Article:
I have a deep dark confession to make. Last week I was so tired and stressed that whenever I was home and trying to have some peace and quiet, I got Drudge up and read the latest about Paris Hilton. It was the perfect distraction. For those of you who haven't been up on the latest, Paris Hilton is a socialite of some sort, and from what I've gathered up, she was caught driving a car after having drunk much too much, and then violated her parole and made the judge so angry that he sent her to jail. Paris dutifully checked in at the jail and it was fairly easy to find minute by minute speculations and updates about how she was doing. She was going to keep a journal. She was doing fine. She was doing horribly. And then after 3 days in jail the Sheriff released her due to "overcrowding" and some medical condition. Forthwith the angry judge got her back in court and sent her back to jail, where she now remains.

Wonderfully, after following this ridiculous story all week, I was able to continue to read article after article on my cell phone on the floor of the Events Center while waiting for the music and festivities to rev up during the Festival. Surprisingly, it is perfectly culturally acceptable to read stuff on your cell phone, even junk, but had I pulled out a book (which I did once but then put awkwardly away), it invites conversation and speculation about what you are reading and why. Of course, Of Course I could have been reading my bible, and ought to have been. But with the volume and the number of people and the level of exhaustion, I must say, Paris Hilton was just the ticket.

All that said, I feel very bad for Paris. This poor girl has been given everything she could possibly ask for and more, and the poor creature is resultingly unable to deal with adversity of any kind, let alone normal consequences for bad behavior. I've been praying that a capable, forthright and fairly pushy female chaplain will get a hold of her and tell her about Jesus. Don't know what the chances of that are, legally, but I'm going to pray for it anyway.

Monday, June 11, 2007

Summatious Thoughts

Its nearly 10:30. I'm perching my computer precariously on my round girth and growing increasingly hot. I am now too big to turn laps off in the corners of my kitchen, and to properly photocopy anything at church. I've been vaguely thinking over the weekend's events all day and trying to think what to write about them. And given that I'm still rather overly tired, I have only a few disjointed thoughts, and hopefully a fuller account later.

First, it occured to me very late last night, lying on the couch limply after the final festival meeting, that the only Event that has ever come off Perfectly and Flawlessly and Gloriously in my whole life (thus far) is my own wedding. Since being at Good Shepherd I have planned and prepared for a lot of events-4 Christmas Pageants, Five full years of Sunday Liturgical Worship, our Ordination, several weddings (other peoples) and Two Solemn Communions, plus a lot of others that I forget. This Festival was Two Years in the making and I played a small unimportant role. But as with all the others, save my wedding, the process of preparation was extremely important, and the Event, for me, takes some serious analysis to sort out what I think about it.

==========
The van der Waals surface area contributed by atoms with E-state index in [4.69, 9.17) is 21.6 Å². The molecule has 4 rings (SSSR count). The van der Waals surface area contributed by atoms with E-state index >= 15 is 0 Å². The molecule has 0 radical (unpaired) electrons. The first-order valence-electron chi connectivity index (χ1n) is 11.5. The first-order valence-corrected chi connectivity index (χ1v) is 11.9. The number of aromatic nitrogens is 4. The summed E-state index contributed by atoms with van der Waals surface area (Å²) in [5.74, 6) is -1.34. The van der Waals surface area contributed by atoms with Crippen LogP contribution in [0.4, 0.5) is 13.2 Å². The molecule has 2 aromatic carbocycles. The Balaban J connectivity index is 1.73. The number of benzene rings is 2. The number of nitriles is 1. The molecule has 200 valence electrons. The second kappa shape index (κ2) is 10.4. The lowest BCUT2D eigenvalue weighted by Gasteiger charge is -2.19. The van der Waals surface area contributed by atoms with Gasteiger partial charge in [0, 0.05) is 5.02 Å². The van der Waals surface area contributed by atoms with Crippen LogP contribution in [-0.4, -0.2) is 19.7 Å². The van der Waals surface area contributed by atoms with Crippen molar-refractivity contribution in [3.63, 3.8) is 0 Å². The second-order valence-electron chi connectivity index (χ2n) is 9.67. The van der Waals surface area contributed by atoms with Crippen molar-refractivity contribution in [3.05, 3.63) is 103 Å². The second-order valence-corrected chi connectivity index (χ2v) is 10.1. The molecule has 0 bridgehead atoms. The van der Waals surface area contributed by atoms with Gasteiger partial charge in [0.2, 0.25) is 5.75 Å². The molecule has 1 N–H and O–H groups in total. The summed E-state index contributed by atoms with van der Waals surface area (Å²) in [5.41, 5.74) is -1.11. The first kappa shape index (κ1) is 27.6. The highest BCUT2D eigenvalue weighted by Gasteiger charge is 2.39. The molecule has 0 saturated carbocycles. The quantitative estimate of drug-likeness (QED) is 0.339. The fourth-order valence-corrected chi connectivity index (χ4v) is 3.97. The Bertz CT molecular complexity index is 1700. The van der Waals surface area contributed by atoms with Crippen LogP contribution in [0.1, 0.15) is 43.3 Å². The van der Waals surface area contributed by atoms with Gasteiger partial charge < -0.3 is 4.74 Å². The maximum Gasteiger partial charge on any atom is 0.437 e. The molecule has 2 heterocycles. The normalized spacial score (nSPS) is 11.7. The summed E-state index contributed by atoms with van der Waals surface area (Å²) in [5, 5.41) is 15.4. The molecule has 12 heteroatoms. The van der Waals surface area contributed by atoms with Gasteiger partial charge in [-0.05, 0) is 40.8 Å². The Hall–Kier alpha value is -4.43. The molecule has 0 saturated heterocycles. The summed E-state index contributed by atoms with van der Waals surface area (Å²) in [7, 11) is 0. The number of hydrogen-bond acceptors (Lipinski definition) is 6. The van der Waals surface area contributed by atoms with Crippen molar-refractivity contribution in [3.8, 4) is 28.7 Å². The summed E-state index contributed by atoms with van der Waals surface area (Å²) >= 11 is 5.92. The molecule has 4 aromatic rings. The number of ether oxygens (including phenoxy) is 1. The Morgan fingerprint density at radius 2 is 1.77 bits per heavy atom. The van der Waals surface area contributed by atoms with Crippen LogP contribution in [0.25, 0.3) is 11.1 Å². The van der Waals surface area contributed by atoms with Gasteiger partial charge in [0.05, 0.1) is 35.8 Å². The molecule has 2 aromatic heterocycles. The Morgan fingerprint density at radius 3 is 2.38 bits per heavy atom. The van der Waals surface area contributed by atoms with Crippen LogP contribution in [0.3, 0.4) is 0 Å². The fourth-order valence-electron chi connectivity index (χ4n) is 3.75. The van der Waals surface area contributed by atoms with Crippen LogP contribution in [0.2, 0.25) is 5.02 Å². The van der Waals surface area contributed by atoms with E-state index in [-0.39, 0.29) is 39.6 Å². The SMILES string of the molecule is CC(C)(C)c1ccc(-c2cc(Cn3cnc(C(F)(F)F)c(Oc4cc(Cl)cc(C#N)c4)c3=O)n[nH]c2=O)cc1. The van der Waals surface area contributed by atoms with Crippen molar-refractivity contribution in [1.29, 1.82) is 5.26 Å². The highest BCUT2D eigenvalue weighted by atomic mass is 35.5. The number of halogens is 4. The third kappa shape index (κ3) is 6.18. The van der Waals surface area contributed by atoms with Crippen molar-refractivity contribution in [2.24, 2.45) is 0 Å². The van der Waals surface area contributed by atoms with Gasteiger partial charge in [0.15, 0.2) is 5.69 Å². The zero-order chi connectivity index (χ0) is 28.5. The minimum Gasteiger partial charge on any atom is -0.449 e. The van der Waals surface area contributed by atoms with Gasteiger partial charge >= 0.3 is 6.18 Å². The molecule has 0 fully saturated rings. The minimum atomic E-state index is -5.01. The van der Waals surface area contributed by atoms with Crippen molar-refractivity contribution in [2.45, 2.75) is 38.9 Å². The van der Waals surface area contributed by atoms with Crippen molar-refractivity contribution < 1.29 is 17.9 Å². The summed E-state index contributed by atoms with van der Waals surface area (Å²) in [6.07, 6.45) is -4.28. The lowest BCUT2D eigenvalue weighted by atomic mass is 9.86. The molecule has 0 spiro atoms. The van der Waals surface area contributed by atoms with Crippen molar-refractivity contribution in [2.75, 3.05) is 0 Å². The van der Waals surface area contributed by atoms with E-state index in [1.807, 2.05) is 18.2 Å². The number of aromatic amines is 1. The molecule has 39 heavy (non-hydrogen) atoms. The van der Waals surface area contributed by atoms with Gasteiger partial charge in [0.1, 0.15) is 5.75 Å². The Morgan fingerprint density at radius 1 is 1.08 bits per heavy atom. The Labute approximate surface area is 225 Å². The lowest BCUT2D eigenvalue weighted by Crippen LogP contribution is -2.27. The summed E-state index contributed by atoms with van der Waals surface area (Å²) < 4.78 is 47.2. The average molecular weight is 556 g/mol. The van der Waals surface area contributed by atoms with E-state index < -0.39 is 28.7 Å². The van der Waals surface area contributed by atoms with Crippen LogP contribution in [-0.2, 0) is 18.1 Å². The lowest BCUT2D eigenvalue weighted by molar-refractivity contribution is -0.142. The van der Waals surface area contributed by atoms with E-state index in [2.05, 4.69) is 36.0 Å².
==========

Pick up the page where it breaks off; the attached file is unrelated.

Second, God is good. Many many people came forward with a desire to know God and be embraced by him. I was down on the floor each night and Saturday morning as a supervisor, helping Councelors and making sure everyone had a pen and that kind of thing. The first night I was moved to see a very old man come forward. He could barely stand but did, through the prayer and then a long talk with a councellor. Sunday night I watched a teenage girl come forward while her father watched from his seat, clearly pleased. And many many others. I've been a Christian essentially my whole life, and I've never seen so many people publically desire to be Christian, all at once. To the depths of my being, I'm impressed.

Third, I'm an old foggy. Or, to put it another way, I'm an Anglican. Every evening on the way home from the Event's Center I searched the radio desperately for something classical and church like and was relieved and delighted to be back at Good Shepherd on Sunday morning, listening to the various hymns and music Micah so graciously and calmly led us in. I realized, half way through the weekend, that each event was essentially a church service, such as I have been used to growing up-an hour of music, an offering, a sermon, and altar call.

Fourth, I'm so grateful that God is bigger than me and that he let us participate in this whole process and let us serve and gave us the strength to do it. And I'm so grateful for the riches of his grace and mercy, among them: the pitch perfect rhubarb tart I made this afternoon (after being out of the kitchen for a whole week), three beautiful forgiviing children who were happy to have a normal day off after a week of chaos, some really glorious fruit from Wegmans (succulent cherries, grapes and four fat peaches), and a husband, who, though very tired, went outside and dug up a large flower bed so that we could finally lay in some flowers and hopefully see some color in the back yard this summer, and who also then grilled a rack of lamb to glory (marinated in garlic, olive oil, mustard, vinager, salt, fresh thyme and paprika).